The second visit to the Bronzino exhibition at the Palazzo Strozzi was as delightful as the first. It was a chance to examine closer many of the paintings and related works and to read, more extensively, the fine explanations (in Italian and English) that put the works in context. An added feature was the burlesque verses in the style of Bronzino, again in both Italian and English. As a member of the Academia the painter was expected to excel in more than one of the arts. He was a writer of poetry – serious, burlesque, doggerel and limerick poetry all of which circulated among his friends and some of which was published. The exhibition included a display of his literary works including this page, at the right, from a book of his burlesque poems.
In the spirit of this really remarkable exhibition curators Carlo Falciani and Antonio Natali – to whom be all honour and glory! – have included burlesque verses for many of the works created by Italian writer-poet-actor Roberto Piumini who is known for his modern takes on mythological subjects. They then were used as inspiration by Konrad Eisenbichler, a well-known teacher of Renaissance studies at the University of Toronto, to write English poems in the same spirit.
Here is the first of a selection I’ll post over the next few days gleaned from their book that accompanies the exhibition: Cerchi nei QUADRI/Hide AND Seek* along with the picture the verses accompany. (Remember a left click will enlarge both Bartolomeo and his pup!)
Portrait of Bartolomeo Panciaticchi
(1541-5) oil on canvas
Galleria degli Uffizi
Bartolomeo, d’acccordo, tu leggevi
tranquillament quel tu libricino
pieno di cose sagge, e riflettevi
nel bel silenso del tu balconino.
Lui ha abbaiato, sì, ma solamente
perché voleva un po’ farsi notare,
perché, lo sai, è fedele e intelligente,
ma ha voglia di muoversi, di andare …
Tu invece l’hai sgridato, e lui è fuggito,
e adesso è lì, stordito di dolore,
tristissimo, nascosto, impaurito …
Su, dagli una carezza, buon signore!
Detail of sorrowful pup!
Bartolemo, I know you were
Constantly reading a small tome
(A learned text, if I don’t err)
On your fine balcony at home,
When all at once he barked because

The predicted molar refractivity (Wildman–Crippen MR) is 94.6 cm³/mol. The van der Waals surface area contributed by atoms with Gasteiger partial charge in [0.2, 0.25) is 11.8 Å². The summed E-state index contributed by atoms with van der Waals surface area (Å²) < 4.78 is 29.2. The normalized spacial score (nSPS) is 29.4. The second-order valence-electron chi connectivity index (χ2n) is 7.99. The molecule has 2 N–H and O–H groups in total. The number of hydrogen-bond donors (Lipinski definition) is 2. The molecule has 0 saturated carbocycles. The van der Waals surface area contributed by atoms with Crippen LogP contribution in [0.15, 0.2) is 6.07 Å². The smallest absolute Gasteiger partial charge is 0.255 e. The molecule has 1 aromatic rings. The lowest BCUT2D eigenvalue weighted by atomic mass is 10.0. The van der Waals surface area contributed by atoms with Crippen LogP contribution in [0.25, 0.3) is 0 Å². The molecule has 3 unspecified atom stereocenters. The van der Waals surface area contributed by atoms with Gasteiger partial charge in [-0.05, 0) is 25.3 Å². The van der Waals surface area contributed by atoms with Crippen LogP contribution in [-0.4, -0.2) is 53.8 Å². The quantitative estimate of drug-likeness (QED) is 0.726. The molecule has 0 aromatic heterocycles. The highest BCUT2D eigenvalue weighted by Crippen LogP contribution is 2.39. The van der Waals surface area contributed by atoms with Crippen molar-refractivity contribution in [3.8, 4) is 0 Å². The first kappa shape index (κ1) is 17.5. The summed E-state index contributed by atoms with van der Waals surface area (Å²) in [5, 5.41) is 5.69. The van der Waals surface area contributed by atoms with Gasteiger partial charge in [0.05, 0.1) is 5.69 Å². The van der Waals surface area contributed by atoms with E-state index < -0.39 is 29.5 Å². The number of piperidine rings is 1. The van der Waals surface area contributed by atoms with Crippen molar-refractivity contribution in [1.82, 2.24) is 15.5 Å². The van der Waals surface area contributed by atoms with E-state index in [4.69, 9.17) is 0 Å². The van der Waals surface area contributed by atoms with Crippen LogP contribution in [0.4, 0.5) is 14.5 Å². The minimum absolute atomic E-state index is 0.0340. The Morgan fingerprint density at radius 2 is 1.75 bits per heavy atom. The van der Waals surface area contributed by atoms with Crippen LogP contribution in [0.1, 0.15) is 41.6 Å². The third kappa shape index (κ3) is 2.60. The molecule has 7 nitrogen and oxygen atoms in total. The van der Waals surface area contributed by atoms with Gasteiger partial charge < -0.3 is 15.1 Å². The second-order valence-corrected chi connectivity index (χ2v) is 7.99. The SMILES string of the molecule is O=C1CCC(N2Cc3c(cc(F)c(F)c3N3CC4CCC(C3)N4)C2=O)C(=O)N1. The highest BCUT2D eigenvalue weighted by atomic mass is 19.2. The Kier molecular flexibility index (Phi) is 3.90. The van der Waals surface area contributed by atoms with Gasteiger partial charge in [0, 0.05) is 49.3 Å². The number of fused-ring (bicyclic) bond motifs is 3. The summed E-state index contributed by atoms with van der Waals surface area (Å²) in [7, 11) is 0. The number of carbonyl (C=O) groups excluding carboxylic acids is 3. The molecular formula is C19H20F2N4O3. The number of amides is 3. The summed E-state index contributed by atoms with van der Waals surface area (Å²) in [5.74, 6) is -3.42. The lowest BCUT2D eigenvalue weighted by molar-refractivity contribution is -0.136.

He wished to tell you he was there
And that, perhaps, his restless paws
needed to move and go somewhere.
You scowled at him and told him: “Hush!”
So now he sits, forlorn and sad,
With ears down low, his face a blush.
Give him a pat and make him glad!
Despite my constant complaining about their website TrenItalia does make travel within Italy remarkably easy to most of the major cities. With their new Frecce high speed trains Napoli is only 90 minutes from Roma as is Firenze in the other direction. So Sunday it came as no surprise heading back on the 2010 out of Firenze to see a fair number of people in our car clutching – as where my friend Peter and I – programmes from the Maggio Musicale performance of Verdi’s La Forza del Destino and catalogues from the Bronzino exhibition at the Palazzo Strozzi.
We had taken a morning train up and arrived – in the pouring rain – at Santa Maria Novella with enough time to catch the exhibition, have a leisurely lunch at Trattoria 4 Leoni and make the late afternoon performance at the Teatro Communale. And we were back home in Roma by 2200. A full day but a good one.
Peter had seen the exhibition earlier in the fall and wanted another peak in. I wasn’t all that familiar with Bronzino’s work so was more than happy to accompany him. We hadn’t reserved and being a Sunday and rainy we had to line up for about 20 minutes but as with all line ups here the wait had its entertainment value. Its always fun to watch the attempts to jump queue and the pantomimes of astonishment or indignation when the heretofore invisible line up is indicated and suggestions made that the culprit go to the end of it. The attendant was obviously adroit at handling myopic and offended patrons of the arts who had never waited in a line at any other museum anywhere else in the world.